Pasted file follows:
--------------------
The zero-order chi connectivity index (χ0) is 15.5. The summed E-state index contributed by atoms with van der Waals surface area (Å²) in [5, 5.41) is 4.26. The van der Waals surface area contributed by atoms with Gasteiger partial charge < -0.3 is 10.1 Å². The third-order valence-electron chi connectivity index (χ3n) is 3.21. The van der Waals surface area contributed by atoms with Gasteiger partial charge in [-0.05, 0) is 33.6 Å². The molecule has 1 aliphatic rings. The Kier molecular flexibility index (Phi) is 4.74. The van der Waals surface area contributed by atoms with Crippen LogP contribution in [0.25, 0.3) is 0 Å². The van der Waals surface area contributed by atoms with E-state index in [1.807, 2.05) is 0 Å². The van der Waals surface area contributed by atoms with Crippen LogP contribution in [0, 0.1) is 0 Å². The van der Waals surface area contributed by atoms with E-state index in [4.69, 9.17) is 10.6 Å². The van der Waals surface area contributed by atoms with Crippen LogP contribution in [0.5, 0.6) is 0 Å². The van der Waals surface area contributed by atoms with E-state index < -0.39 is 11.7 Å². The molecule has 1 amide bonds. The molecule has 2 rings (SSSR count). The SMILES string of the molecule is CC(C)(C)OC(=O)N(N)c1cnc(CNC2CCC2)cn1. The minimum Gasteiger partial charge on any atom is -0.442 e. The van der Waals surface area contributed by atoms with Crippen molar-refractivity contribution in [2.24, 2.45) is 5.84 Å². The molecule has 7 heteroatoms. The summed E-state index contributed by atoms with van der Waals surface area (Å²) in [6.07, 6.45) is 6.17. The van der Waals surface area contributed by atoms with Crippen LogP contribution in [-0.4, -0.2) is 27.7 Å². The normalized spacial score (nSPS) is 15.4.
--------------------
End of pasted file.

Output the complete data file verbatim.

The zero-order chi connectivity index (χ0) is 15.5. The summed E-state index contributed by atoms with van der Waals surface area (Å²) in [5, 5.41) is 4.26. The van der Waals surface area contributed by atoms with Gasteiger partial charge < -0.3 is 10.1 Å². The third-order valence-electron chi connectivity index (χ3n) is 3.21. The van der Waals surface area contributed by atoms with Gasteiger partial charge in [-0.05, 0) is 33.6 Å². The molecule has 1 aliphatic rings. The Kier molecular flexibility index (Phi) is 4.74. The van der Waals surface area contributed by atoms with Crippen LogP contribution in [0.25, 0.3) is 0 Å². The van der Waals surface area contributed by atoms with E-state index in [1.807, 2.05) is 0 Å². The van der Waals surface area contributed by atoms with Crippen LogP contribution in [0, 0.1) is 0 Å². The van der Waals surface area contributed by atoms with E-state index in [4.69, 9.17) is 10.6 Å². The van der Waals surface area contributed by atoms with Crippen LogP contribution in [0.5, 0.6) is 0 Å². The van der Waals surface area contributed by atoms with E-state index < -0.39 is 11.7 Å². The molecule has 1 amide bonds. The molecule has 2 rings (SSSR count). The SMILES string of the molecule is CC(C)(C)OC(=O)N(N)c1cnc(CNC2CCC2)cn1. The minimum Gasteiger partial charge on any atom is -0.442 e. The van der Waals surface area contributed by atoms with Crippen molar-refractivity contribution in [2.24, 2.45) is 5.84 Å². The molecule has 7 heteroatoms. The summed E-state index contributed by atoms with van der Waals surface area (Å²) in [6.07, 6.45) is 6.17. The van der Waals surface area contributed by atoms with Crippen LogP contribution in [-0.4, -0.2) is 27.7 Å². The normalized spacial score (nSPS) is 15.4.